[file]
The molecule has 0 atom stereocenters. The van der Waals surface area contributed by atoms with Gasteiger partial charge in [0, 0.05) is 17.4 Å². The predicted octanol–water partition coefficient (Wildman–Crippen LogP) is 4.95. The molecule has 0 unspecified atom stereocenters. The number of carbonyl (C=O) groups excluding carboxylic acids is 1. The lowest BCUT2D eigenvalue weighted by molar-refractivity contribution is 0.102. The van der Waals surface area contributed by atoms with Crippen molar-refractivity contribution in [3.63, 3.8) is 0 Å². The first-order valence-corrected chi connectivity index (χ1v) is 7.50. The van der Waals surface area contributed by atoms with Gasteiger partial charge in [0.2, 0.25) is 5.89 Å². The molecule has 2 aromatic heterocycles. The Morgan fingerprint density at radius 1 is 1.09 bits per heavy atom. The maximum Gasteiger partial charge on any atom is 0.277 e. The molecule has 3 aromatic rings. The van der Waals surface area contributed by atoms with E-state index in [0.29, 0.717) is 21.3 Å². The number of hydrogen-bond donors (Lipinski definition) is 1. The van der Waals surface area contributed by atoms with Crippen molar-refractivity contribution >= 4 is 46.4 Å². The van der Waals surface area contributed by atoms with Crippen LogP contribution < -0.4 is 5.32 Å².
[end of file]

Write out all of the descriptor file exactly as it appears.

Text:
The molecule has 0 atom stereocenters. The van der Waals surface area contributed by atoms with Gasteiger partial charge in [0, 0.05) is 17.4 Å². The predicted octanol–water partition coefficient (Wildman–Crippen LogP) is 4.95. The molecule has 0 unspecified atom stereocenters. The number of carbonyl (C=O) groups excluding carboxylic acids is 1. The lowest BCUT2D eigenvalue weighted by molar-refractivity contribution is 0.102. The van der Waals surface area contributed by atoms with Crippen molar-refractivity contribution in [3.63, 3.8) is 0 Å². The first-order valence-corrected chi connectivity index (χ1v) is 7.50. The van der Waals surface area contributed by atoms with Gasteiger partial charge in [0.2, 0.25) is 5.89 Å². The molecule has 2 aromatic heterocycles. The Morgan fingerprint density at radius 1 is 1.09 bits per heavy atom. The maximum Gasteiger partial charge on any atom is 0.277 e. The molecule has 3 aromatic rings. The van der Waals surface area contributed by atoms with E-state index in [0.29, 0.717) is 21.3 Å². The number of hydrogen-bond donors (Lipinski definition) is 1. The van der Waals surface area contributed by atoms with Crippen molar-refractivity contribution >= 4 is 46.4 Å². The van der Waals surface area contributed by atoms with Crippen LogP contribution < -0.4 is 5.32 Å².